Step over the threshold of Ali Al-Wahsh’s home, and your eye will be immediately drawn to the brilliant reds in a painting on the wall. A captivating mountain scene, perhaps just before a storm, it’s just one of several art pieces that lend an elegance to his modest home, located in a quiet Palestinian village outside Bethlehem. The painter? Mr. Al-Wahsh himself.
He cultivated that talent while surrounded by very different walls – those of an Israeli prison. Arrested in 2002 during the second intifada, or Palestinian uprising, Al-Wahsh – then 20 years old – decided to use his abundant spare time to hone his artistic skills. But he had neither a teacher nor proper materials, at least at first.
“I used to burn bread to turn it into coal to draw,” says Al-Wahsh, who would draw portraits of his fellow inmates’ children, based on photographs they gave him. After two years Israeli authorities at last allowed his family to visit him, and they brought him new supplies.
When he got out of jail in 2007, he went to Al Quds University in Jerusalem to study art, focusing on his two favorite mediums: painting and mosaics. For him, art has proved to be not only a pastime in prison but also a way to escape the confines of living under Israeli occupation in the West Bank, where many Palestinians struggle to hold on to not just their land but also their dignity.
“Because of the occupation, the relationship between mankind and the land gets stronger,” says Al-Wahsh, whose work includes murals on the Israeli separation wall that runs through Jerusalem and Bethlehem. “Therefore, in every painting I highlight the land.”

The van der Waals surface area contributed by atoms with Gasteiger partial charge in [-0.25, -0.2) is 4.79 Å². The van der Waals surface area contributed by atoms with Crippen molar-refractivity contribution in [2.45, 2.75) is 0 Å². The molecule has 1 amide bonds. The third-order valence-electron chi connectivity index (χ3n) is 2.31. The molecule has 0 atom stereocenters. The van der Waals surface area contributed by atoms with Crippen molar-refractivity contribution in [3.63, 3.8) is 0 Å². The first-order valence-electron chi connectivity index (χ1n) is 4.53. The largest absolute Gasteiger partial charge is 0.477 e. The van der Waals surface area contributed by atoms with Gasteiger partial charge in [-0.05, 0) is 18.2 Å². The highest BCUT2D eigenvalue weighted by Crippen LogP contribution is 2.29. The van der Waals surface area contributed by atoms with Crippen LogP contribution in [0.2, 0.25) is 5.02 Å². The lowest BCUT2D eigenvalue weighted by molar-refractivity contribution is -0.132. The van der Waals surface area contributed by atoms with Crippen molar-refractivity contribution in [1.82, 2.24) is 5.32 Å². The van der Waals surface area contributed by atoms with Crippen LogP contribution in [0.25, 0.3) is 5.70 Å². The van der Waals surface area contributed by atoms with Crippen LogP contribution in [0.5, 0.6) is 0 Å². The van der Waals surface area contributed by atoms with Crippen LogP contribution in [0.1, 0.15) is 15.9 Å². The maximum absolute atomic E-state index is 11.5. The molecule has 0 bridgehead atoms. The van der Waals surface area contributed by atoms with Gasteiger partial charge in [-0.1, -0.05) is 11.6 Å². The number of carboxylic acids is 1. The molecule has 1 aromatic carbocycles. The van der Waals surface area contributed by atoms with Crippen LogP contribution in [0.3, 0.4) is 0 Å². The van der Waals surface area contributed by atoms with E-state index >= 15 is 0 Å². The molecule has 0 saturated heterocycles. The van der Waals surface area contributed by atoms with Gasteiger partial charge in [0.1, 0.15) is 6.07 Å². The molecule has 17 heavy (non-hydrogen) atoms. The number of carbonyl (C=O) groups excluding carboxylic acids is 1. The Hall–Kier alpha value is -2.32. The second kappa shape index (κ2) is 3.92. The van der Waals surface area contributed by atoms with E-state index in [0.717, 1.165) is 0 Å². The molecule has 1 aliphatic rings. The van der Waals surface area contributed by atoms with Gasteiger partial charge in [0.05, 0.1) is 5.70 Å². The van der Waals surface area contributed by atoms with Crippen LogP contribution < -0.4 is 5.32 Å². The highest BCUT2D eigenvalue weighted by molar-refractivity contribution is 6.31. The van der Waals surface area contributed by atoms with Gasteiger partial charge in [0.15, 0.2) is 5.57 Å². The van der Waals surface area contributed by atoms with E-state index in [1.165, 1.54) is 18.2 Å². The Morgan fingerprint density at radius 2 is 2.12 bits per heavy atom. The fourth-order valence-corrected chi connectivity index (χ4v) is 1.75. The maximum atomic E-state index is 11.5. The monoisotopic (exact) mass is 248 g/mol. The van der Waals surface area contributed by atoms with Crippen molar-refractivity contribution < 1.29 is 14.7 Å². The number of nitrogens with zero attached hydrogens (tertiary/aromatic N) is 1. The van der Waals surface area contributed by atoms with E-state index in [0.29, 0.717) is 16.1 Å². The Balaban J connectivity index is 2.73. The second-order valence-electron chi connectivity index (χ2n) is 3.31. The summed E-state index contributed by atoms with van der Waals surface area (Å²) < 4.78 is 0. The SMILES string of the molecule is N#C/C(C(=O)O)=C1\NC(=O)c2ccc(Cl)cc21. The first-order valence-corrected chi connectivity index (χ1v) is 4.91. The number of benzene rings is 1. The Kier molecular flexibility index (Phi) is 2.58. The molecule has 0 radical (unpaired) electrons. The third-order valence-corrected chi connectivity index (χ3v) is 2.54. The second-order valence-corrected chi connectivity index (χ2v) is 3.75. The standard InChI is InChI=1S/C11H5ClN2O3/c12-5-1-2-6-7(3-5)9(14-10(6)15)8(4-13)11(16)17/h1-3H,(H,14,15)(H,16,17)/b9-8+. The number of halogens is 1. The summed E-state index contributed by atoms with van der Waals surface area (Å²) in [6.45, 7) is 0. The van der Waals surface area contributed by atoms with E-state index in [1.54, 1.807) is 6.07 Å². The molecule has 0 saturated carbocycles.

But lately, between his disappointment in the political situation and his responsibilities as a young husband and father, he has barely been painting. When he does, it’s hard to sell his work in nearby Bethlehem; two painted canvasses are just sitting in a corner of his living room. And while the Palestinian Authority Ministry of Culture gave him a certificate recognizing the quality of his work, there is no state support for artists like himself, he says.
“Nobody cares about art, especially because of the situation,” says Al-Wahsh, sitting with a nephew who says his brother died at an Israeli checkpoint while trying to get to an Israeli hospital after a bad car accident. “People are interested in making money and supporting families.”
Still, he hasn’t given up on art altogether, even though he’s busy being a good father to his first child, 1-year-old Jawwad.
“I will teach him to paint, of course,” he says, before leaving to wake Jawwad up from his nap.